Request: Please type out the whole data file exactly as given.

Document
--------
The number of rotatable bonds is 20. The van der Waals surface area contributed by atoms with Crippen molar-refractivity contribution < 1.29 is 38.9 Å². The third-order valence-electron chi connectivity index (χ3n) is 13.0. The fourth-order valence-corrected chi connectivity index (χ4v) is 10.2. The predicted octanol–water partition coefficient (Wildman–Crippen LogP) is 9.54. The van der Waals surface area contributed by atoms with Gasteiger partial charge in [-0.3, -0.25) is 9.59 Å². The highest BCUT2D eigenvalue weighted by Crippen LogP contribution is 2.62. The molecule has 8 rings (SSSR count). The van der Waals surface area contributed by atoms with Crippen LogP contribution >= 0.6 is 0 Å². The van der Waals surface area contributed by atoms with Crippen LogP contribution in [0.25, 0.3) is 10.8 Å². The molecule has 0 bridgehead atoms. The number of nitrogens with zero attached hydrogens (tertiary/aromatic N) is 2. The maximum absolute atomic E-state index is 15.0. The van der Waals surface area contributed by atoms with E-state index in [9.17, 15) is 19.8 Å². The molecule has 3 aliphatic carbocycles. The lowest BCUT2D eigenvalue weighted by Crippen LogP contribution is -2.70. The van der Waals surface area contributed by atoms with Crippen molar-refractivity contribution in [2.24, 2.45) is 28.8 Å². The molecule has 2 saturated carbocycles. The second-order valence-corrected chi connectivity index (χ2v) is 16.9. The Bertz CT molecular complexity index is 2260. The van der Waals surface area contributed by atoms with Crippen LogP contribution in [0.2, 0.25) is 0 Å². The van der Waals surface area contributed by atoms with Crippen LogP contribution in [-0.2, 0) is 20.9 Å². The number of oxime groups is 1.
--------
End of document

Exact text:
The number of rotatable bonds is 20. The van der Waals surface area contributed by atoms with Crippen molar-refractivity contribution < 1.29 is 38.9 Å². The third-order valence-electron chi connectivity index (χ3n) is 13.0. The fourth-order valence-corrected chi connectivity index (χ4v) is 10.2. The predicted octanol–water partition coefficient (Wildman–Crippen LogP) is 9.54. The van der Waals surface area contributed by atoms with Gasteiger partial charge in [-0.3, -0.25) is 9.59 Å². The highest BCUT2D eigenvalue weighted by Crippen LogP contribution is 2.62. The molecule has 8 rings (SSSR count). The van der Waals surface area contributed by atoms with Crippen LogP contribution >= 0.6 is 0 Å². The van der Waals surface area contributed by atoms with Crippen LogP contribution in [0.25, 0.3) is 10.8 Å². The molecule has 0 bridgehead atoms. The number of nitrogens with zero attached hydrogens (tertiary/aromatic N) is 2. The maximum absolute atomic E-state index is 15.0. The van der Waals surface area contributed by atoms with E-state index in [9.17, 15) is 19.8 Å². The molecule has 3 aliphatic carbocycles. The lowest BCUT2D eigenvalue weighted by Crippen LogP contribution is -2.70. The van der Waals surface area contributed by atoms with Crippen molar-refractivity contribution in [2.24, 2.45) is 28.8 Å². The molecule has 2 saturated carbocycles. The second-order valence-corrected chi connectivity index (χ2v) is 16.9. The Bertz CT molecular complexity index is 2260. The van der Waals surface area contributed by atoms with Crippen LogP contribution in [0.2, 0.25) is 0 Å². The van der Waals surface area contributed by atoms with Crippen LogP contribution in [-0.2, 0) is 20.9 Å². The number of oxime groups is 1.